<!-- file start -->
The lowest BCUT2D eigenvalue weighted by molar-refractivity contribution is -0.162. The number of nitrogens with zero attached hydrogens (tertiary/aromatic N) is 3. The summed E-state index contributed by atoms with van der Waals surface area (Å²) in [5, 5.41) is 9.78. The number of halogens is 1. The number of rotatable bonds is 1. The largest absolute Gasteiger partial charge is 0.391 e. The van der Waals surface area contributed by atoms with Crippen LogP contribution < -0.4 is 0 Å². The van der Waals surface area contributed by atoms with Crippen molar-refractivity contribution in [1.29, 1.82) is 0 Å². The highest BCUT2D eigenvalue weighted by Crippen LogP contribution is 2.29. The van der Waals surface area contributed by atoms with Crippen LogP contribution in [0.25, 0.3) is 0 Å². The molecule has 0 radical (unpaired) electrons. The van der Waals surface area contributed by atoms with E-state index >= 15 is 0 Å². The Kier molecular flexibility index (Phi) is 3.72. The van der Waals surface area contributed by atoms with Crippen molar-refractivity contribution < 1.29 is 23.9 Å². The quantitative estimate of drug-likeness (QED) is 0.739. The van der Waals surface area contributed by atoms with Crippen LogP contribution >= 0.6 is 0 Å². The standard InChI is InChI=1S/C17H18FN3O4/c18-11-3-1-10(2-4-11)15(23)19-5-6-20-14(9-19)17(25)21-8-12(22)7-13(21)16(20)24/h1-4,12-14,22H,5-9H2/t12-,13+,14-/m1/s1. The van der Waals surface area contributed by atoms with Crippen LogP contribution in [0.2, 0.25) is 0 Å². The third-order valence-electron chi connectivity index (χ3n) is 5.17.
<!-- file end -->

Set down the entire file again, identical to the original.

The lowest BCUT2D eigenvalue weighted by molar-refractivity contribution is -0.162. The number of nitrogens with zero attached hydrogens (tertiary/aromatic N) is 3. The summed E-state index contributed by atoms with van der Waals surface area (Å²) in [5, 5.41) is 9.78. The number of halogens is 1. The number of rotatable bonds is 1. The largest absolute Gasteiger partial charge is 0.391 e. The van der Waals surface area contributed by atoms with Crippen LogP contribution < -0.4 is 0 Å². The van der Waals surface area contributed by atoms with Crippen molar-refractivity contribution in [1.29, 1.82) is 0 Å². The highest BCUT2D eigenvalue weighted by Crippen LogP contribution is 2.29. The van der Waals surface area contributed by atoms with Crippen LogP contribution in [0.25, 0.3) is 0 Å². The molecule has 0 radical (unpaired) electrons. The van der Waals surface area contributed by atoms with E-state index >= 15 is 0 Å². The Kier molecular flexibility index (Phi) is 3.72. The van der Waals surface area contributed by atoms with Crippen molar-refractivity contribution < 1.29 is 23.9 Å². The quantitative estimate of drug-likeness (QED) is 0.739. The van der Waals surface area contributed by atoms with Crippen LogP contribution >= 0.6 is 0 Å². The standard InChI is InChI=1S/C17H18FN3O4/c18-11-3-1-10(2-4-11)15(23)19-5-6-20-14(9-19)17(25)21-8-12(22)7-13(21)16(20)24/h1-4,12-14,22H,5-9H2/t12-,13+,14-/m1/s1. The van der Waals surface area contributed by atoms with Crippen LogP contribution in [0.2, 0.25) is 0 Å². The third-order valence-electron chi connectivity index (χ3n) is 5.17.